Mountain Trails Foundation

IMPROVE YOUR MIND, BODY AND SOUL – Mountain Trails Foundation

The idea of meditation often conjures the notion of sitting cross-legged, eyes closed, surrounded by silence or soft music. But for many of us who are drawn to the mountains that surround Park City, taking that mindfulness to the trails is as natural as lacing up our hiking boots.

Park City’s trail system comprises approximately 400 miles of continuous, non-motorized recreational trails that span across two world-class mountains and an additional 8,000 acres of preserved open space. The summer months offer trail access for bikers, hikers and trail runners, all of whom take advantage of the cool mountain air, historic points of interest and ease of access. Yet, despite its popularity, our extensive trail system delivers ample opportunity for solitude and reconnection with nature.

“The trails system is central to Park City,” Mountain Trails Foundation Executive Director Lora Smith said. “As I look down the path at where growth is taking our town, I see trails as our future. Trails are a place where longtime Parkites, newcomers and visitors are all welcome. Trails are the place where we gather to find peace and adventure.”

Spending time in nature has been known to have healing and restorative powers, increasing a sense of well-being, helping to alleviate stress, promoting creativity, and engaging the senses. Practicing mindfulness while hiking can be easy, enjoyable and surprisingly effective. So, the next time you head out for a hike, consider making it a mindful one.


Take a beat: It’s one of the oldest clichés in the book, but really, make sure you “stop and smell the roses.” Most of us rarely pause between activities, and as a result, can carry over the stress and tension of a previous meeting, conversation or train of thought into what we are about to do—even if it’s supposed to be relaxing. Before setting off on your hike, take a minute to allow yourself to come into the present moment, letting go of any thoughts or concerns that might be on your mind.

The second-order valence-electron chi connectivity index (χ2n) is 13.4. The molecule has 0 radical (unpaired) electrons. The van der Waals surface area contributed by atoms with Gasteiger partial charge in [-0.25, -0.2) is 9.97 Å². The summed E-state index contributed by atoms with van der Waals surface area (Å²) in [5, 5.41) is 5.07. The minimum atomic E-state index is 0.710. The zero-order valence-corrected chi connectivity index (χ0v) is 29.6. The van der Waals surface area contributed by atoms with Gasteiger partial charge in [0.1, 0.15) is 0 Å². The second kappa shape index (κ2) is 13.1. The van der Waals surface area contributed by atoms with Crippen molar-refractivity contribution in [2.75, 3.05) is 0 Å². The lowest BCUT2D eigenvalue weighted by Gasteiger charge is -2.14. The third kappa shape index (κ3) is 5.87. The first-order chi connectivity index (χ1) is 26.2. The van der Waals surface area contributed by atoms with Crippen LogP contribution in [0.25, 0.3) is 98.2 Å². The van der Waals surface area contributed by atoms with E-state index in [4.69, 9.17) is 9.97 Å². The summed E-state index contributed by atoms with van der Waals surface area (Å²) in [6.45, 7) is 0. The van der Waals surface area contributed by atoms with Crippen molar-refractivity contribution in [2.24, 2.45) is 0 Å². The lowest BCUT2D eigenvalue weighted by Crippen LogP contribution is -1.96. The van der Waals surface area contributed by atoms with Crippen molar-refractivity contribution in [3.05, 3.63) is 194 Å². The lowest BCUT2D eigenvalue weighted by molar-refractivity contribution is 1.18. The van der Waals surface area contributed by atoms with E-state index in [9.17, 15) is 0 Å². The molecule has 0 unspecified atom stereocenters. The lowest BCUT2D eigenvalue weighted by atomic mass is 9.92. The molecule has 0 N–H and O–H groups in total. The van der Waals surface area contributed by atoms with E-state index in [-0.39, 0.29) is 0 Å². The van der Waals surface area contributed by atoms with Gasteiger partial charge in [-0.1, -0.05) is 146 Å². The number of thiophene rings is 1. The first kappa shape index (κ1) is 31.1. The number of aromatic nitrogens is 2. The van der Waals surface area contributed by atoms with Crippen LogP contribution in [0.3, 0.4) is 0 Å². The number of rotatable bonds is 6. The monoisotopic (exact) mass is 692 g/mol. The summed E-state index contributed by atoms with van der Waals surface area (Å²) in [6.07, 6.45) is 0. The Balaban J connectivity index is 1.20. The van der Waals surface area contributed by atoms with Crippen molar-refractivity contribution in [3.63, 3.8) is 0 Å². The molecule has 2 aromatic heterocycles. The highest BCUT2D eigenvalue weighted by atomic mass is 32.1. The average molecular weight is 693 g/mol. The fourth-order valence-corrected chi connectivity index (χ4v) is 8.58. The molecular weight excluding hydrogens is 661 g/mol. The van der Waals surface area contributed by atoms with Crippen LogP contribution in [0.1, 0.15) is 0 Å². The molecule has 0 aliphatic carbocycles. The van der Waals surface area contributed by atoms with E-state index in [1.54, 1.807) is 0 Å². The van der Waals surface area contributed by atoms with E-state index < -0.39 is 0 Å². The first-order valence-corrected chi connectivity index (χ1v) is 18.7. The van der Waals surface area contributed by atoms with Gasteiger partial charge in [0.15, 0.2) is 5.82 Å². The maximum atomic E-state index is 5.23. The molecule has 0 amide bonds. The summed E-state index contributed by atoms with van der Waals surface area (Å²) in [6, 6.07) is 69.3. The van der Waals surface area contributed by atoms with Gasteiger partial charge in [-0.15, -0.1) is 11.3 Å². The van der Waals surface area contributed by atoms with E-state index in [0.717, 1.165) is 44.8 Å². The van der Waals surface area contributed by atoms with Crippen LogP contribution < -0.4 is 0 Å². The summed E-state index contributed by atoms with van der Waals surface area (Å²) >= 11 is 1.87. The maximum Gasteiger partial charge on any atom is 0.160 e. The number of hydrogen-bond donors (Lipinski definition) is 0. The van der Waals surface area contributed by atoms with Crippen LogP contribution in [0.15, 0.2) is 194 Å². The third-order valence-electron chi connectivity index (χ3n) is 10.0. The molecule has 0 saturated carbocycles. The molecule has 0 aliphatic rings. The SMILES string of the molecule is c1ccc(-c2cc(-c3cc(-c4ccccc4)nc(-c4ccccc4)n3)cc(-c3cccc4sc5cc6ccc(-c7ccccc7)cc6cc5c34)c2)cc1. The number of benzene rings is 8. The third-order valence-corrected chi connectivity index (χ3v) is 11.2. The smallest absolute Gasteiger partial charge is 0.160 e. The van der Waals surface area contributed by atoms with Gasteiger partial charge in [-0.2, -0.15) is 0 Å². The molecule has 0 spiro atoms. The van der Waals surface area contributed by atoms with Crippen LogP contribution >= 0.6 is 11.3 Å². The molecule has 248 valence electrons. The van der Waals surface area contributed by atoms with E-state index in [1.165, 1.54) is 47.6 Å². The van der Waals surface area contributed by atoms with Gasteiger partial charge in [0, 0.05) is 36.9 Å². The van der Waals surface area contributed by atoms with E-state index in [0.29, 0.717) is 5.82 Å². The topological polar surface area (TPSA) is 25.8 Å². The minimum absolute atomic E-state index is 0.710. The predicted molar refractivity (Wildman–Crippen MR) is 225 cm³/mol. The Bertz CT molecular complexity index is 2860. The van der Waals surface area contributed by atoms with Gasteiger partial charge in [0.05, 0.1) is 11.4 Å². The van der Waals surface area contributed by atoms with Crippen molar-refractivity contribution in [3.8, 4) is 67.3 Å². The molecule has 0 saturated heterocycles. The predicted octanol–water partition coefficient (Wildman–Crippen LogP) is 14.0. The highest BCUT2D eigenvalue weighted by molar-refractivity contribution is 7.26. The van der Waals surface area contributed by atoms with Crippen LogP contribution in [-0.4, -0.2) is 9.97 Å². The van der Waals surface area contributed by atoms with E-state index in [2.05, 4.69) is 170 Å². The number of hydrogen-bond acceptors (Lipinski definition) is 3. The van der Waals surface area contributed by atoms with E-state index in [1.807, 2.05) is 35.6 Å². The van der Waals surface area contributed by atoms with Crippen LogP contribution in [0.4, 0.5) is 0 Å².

Connect with your breath: Hiking to a destination as fast as you can is moving through nature, while a mindful hike encourages a mindset of moving with nature. When we are moving through nature, we certainly can’t smell any roses while focusing on the ground in front of us, negotiating the terrain as efficiently as possible. But when we move with nature, we can connect with our surroundings, taking in the sights, sounds, smells and beauty as deeply as possible. Our breath is a good guide to keep us from going too fast and being mindful of our current state. Mindful breathing is one of the most basic meditation practices and requires you only to focus on your inhale and exhale. Use your breath to anchor yourself in the present moment, letting go of worry about the past or the future.

Engage your senses: Bringing conscious awareness to your senses not only helps to focus on the present but also can deepen your connection to your surroundings. As you look, listen, touch, taste and smell, notice how the body begins to relax and the mind starts to settle. Consciously engage your sense of sight by turning around slowly and deliberately, taking in the 360-degree view as you do. Perhaps, take a moment to pause and close your eyes to better tune into the sounds around you. Notice the whir of the wind in the trees, birds chirping, voices of other hikers in the distance. Breathe in. What do you smell? Take in the physical sensations as well: the warmth of the sun or the breeze on your skin, the interesting texture of the trees; or how the rocks feel under your feet. If you do stop to eat or drink, notice that food simply tastes better when you’re out in nature.

Tune in: Now that your physical awareness is heightened, your breath and pace established, turn your attention to your emotions. Do you feel calm and at ease, and if not, what emotions come to the surface? Memories can often catch our attention, conjuring feelings and disrupting our ability to maintain focus on the present. The key is to identify those feelings and allow them to be present without distracting us, letting them fade naturally into the background.